Profile of Chris MurphyEditor, InformationWeek
Member Since: 11/15/2013
News & Commentary Posts: 640
Chris Murphy is editor of InformationWeek and co-chair of the InformationWeek Conference. He has been covering technology leadership and CIO strategy issues for InformationWeek since 1999. Before that, he was editor of the Budapest Business Journal, a business newspaper in Hungary; and a daily newspaper reporter in Michigan, where he covered everything from crime to the car industry. Murphy studied economics and journalism at Michigan State University, has an M.B.A. from the University of Virginia, and has passed the Chartered Financial Analyst (CFA) exams.
Articles by Chris Murphy
posted in April 2012
I'm using two consumer cloud services, one enterprise cloud service, and two conventional software packages to get you this column. Am I insane, or is this just how everyone works?
A digital marketing platform called BrandEdge is the Indian company's newest attempt to sell software, not just IT and BPO services. It's got its work cut out for it.
Ignore what motivates people in their jobs and they'll eventually leave. Our IT Salary Survey provides data you can use to cultivate your top performers.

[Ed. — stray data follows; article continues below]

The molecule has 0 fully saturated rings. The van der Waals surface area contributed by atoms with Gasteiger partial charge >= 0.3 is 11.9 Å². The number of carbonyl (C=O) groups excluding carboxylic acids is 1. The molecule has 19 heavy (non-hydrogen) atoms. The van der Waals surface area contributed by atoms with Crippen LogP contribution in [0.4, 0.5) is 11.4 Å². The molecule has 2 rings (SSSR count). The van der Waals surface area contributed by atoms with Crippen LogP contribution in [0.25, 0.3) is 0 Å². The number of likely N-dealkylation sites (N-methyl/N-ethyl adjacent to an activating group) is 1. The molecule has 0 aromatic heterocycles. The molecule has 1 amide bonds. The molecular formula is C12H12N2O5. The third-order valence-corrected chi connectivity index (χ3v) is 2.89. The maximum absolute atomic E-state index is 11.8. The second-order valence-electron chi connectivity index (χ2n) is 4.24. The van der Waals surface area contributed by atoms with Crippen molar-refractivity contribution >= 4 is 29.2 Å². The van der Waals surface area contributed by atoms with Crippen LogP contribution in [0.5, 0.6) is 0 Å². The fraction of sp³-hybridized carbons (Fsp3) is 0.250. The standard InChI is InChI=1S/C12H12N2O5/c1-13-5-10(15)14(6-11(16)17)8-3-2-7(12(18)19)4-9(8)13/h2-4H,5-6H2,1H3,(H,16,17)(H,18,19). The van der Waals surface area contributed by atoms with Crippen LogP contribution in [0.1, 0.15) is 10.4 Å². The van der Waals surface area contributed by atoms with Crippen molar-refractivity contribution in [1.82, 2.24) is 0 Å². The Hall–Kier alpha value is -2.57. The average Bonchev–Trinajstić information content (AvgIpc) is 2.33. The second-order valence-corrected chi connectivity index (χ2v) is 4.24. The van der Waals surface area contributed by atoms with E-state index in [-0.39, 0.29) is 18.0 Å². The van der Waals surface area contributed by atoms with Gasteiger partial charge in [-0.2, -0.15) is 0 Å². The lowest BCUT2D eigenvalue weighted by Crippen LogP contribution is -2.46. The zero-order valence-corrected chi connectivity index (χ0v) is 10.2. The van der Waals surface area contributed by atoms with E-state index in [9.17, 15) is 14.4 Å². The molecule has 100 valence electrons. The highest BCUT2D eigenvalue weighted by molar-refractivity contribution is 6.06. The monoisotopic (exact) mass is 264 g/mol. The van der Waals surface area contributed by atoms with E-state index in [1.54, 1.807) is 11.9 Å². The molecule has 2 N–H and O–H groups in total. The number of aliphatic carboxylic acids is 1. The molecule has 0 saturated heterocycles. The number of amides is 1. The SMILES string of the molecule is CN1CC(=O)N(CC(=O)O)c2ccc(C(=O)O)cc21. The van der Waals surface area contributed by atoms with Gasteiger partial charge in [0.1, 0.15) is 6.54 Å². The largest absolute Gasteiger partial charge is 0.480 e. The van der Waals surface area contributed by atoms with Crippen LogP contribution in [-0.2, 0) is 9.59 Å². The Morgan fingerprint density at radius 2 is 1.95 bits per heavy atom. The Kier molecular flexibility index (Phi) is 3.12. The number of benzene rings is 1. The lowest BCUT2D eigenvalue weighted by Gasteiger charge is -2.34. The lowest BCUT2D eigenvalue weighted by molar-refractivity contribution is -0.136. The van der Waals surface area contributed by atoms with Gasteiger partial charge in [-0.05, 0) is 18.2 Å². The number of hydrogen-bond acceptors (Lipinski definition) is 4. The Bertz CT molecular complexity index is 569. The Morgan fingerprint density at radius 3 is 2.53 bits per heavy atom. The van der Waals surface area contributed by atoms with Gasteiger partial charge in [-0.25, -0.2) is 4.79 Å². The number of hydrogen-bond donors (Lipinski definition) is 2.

Nearly 14,000 IT pros took our 2012 salary survey, providing insights into salaries and bonuses. What can you learn to increase your paycheck and career satisfaction?
Bureau of Labor statistics show IT unemployment still hovers above 4%, though, as more unemployed people relaunch their search for work.
InformationWeek's U.S. Salary Survey details the effect industry and location have on IT salaries.
InformationWeek's 2012 U.S. IT Salary Survey shows IT pros doing OK in a slow-growing economy, with staffers typically making $90,000 and managers $116,000. Most wanted: People who blend business analysis and IT skills.
'Bring your own cloud' is coming to an enterprise near you. It's time for CIOs to study their options.
HP finally clarifies its cloud plans, which include private cloud bundles and public cloud services that will directly compete with Amazon Web Services.